Tuesday, March 29, 2011

Comments in Regard to the "Cut List"

Below are the comments I made at the School Board meeting last night in regard to item D1 on the agenda, the list of things that would be cut in the event the 6.9 mill Permanent Operating Levy is not approved by voters on May 3.

I have some reservations about this resolution:

The premise of the opening sentence of this resolution seems to be that we are in the position of impending cash shortfalls solely because of what we have been so far told about the proposed biennial State budget.

This seems more a political viewpoint than a statement of fact.

Our pace of spending growth has been, and is projected to continue to be such that levies are going to be required ever more frequently (please refer to this chart). This was true before this state budget was proposed, and it was true before the gubernatorial election took place. It’s not just me who has been saying this – the Audit & Accountability Committee appointed by this Board warned us in their June 2010 report that “the rate of growth in costs is simply not sustainable nor supported by current economic factors.”

The $3m in state funding reductions being proposed by the Governor associated with the Tangible Personal Property Tax reimbursement could be covered with a levy of no more than 1.3 mills. We are asking the voters of our community to consider a levy five times that size. In other words, we can hang 1.3 mills of blame on the state government, but the other 5.6 mills is the consequence of decisions made within our District, as well as the municipal governments we overlay. The one-time Federal Stimulus money we received – along with the one year compensation freezes contributed by the teachers, staff and administrators  – allowed this levy vote to be delayed for a year, but did not change the fundamental economics of our district.

Secondly, a parent made a comment to me that I thought was particularly poignant: If we are in the business of educating kids, why in the process of selecting what to cut from our substantial list of optional programming, would we choose to eliminate the gifted services to our brightest students while maintaining an extraordinarily rich and expensive set of high school extracurricular programs?   Is there some sort of formula for weighing the relative worth of extracurricular activities versus educational services to kids who would benefit from those services, be they gifted or have learning disabilities (which are not mutually exclusive conditions).

It would undoubtedly be a difficult and uncomfortable process to pick and choose which extracurricular activities to drop or scale back in order to free resources for the gifted programs. That doesn’t mean it shouldn’t be done – with appropriate community input.

Lastly, I have a concern about the use of the word “automatic” in the second paragraph of the resolution.  We don’t yet know what the final State budget will look like, and whether the changes in our state funding will be more or less than portrayed to this point. It could be that some of these cuts are not necessary if the levy doesn't pass, and it could be true that some of these cuts will be necessary even after passage of the levy.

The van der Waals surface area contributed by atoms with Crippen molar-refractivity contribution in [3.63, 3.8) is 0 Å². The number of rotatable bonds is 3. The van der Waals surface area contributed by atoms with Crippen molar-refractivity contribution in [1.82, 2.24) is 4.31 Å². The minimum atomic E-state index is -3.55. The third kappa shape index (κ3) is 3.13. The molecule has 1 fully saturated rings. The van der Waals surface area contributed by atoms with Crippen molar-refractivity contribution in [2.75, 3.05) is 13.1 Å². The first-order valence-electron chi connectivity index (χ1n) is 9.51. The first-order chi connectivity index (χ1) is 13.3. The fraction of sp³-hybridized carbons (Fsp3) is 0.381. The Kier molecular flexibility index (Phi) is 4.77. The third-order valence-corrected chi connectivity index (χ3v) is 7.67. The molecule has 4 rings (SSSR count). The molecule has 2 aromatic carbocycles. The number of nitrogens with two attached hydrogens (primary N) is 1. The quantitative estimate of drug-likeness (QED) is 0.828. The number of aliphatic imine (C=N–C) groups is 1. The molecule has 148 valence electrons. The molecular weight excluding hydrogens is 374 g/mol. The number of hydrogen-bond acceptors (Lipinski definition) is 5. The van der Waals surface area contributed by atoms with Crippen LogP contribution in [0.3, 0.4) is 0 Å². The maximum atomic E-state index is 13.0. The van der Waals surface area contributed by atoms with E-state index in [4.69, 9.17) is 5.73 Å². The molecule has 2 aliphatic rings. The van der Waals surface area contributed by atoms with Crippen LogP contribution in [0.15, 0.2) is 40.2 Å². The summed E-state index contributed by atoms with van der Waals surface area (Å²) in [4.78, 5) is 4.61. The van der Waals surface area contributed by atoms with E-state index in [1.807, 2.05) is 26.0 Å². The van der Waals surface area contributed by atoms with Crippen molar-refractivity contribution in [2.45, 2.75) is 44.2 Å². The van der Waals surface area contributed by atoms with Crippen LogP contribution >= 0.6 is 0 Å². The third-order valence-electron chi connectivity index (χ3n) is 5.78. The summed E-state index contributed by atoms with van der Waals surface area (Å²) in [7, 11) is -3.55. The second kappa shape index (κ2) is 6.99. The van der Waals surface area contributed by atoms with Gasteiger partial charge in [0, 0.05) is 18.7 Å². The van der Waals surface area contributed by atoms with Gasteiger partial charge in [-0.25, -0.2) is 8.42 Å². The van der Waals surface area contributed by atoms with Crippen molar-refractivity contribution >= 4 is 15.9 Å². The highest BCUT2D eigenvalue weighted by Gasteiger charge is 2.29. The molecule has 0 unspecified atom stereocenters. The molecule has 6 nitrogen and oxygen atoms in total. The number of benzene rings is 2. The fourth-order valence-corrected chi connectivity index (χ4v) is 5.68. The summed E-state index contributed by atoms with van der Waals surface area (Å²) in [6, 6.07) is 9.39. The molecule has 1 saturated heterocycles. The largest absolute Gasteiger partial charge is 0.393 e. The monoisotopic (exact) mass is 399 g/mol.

I understand not wanting to leave our most junior teachers and staff – who are the first to get laid off in most cases - “on the bubble,” not knowing whether they have a job next year or not.  But passing this resolution now does not help that much – their fate will not be known until after the May 3 election regardless.

I THEREFORE MAKE THE SUBSIDIARY MOTION TO POSTPONE INDEFINITELY THE ACTION ON THIS RESOLUTION UNTIL WE HAVE MORE DEFINITE INFORMATION AS TO THE FUNDING WE WILL RECEIVE IN THE UPCOMING BIENNIAL BUDGET.

My motion died for the lack of a second.

A long discussion followed, which by itself is a victory for the governance process. I respect the opinions of my fellow Board members, as I hope they respect mine. The vote was 4-1 to adopt the resolution, with me casting the sole NO vote.

My concern is that if the new State Budget whacks us even harder than has been revealed so far, we could end up in a situation where the people pass this levy, and then some or all of these cuts have to be made anyway. That may be understandable to the growing number of folks in our community who are paying more attention to public school economics and politics, but I expect that most of the voters would feel betrayed. The recovery from that could take years.

And this is still only nibbling at the edge of the real strategic issue - the unsustainable rate of growth of our spending on compensation and benefits.

click to enlarge
The Audit & Accountability Committee picked up on this very early in their discovery process, as one should expect would happen when a smart and experienced set of financial professionals examined the numbers. When Dave Lundregan said that it's time that the people of our community engage in the "hard decisions," this is what I believe he was talking about. He's exactly right.